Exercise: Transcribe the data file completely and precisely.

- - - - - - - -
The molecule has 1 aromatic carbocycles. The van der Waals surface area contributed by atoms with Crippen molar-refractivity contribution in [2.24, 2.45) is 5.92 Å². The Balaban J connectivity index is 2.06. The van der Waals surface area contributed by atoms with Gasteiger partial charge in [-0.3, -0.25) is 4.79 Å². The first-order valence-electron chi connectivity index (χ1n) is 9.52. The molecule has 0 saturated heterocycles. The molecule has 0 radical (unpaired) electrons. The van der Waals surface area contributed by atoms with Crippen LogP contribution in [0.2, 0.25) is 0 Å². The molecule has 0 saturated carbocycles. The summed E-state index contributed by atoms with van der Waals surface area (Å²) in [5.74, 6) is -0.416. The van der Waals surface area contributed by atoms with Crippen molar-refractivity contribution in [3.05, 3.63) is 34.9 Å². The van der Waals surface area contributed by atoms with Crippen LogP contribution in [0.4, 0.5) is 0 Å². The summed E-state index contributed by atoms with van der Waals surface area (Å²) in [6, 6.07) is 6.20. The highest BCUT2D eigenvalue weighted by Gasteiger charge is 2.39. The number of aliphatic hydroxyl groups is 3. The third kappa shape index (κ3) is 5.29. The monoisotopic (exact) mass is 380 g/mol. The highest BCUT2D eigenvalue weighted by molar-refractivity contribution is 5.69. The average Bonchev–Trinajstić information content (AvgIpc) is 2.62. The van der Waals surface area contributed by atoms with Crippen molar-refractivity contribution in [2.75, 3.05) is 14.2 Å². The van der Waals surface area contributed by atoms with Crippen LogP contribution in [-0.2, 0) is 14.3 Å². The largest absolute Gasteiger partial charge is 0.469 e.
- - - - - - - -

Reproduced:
The molecule has 1 aromatic carbocycles. The van der Waals surface area contributed by atoms with Crippen molar-refractivity contribution in [2.24, 2.45) is 5.92 Å². The Balaban J connectivity index is 2.06. The van der Waals surface area contributed by atoms with Gasteiger partial charge in [-0.3, -0.25) is 4.79 Å². The first-order valence-electron chi connectivity index (χ1n) is 9.52. The molecule has 0 saturated heterocycles. The molecule has 0 radical (unpaired) electrons. The van der Waals surface area contributed by atoms with Crippen LogP contribution in [0.2, 0.25) is 0 Å². The molecule has 0 saturated carbocycles. The summed E-state index contributed by atoms with van der Waals surface area (Å²) in [5.74, 6) is -0.416. The van der Waals surface area contributed by atoms with Crippen molar-refractivity contribution in [3.05, 3.63) is 34.9 Å². The van der Waals surface area contributed by atoms with Crippen LogP contribution in [0.4, 0.5) is 0 Å². The summed E-state index contributed by atoms with van der Waals surface area (Å²) in [6, 6.07) is 6.20. The highest BCUT2D eigenvalue weighted by Gasteiger charge is 2.39. The number of aliphatic hydroxyl groups is 3. The third kappa shape index (κ3) is 5.29. The monoisotopic (exact) mass is 380 g/mol. The highest BCUT2D eigenvalue weighted by molar-refractivity contribution is 5.69. The average Bonchev–Trinajstić information content (AvgIpc) is 2.62. The van der Waals surface area contributed by atoms with Crippen molar-refractivity contribution in [2.75, 3.05) is 14.2 Å². The van der Waals surface area contributed by atoms with Crippen LogP contribution in [-0.2, 0) is 14.3 Å². The largest absolute Gasteiger partial charge is 0.469 e.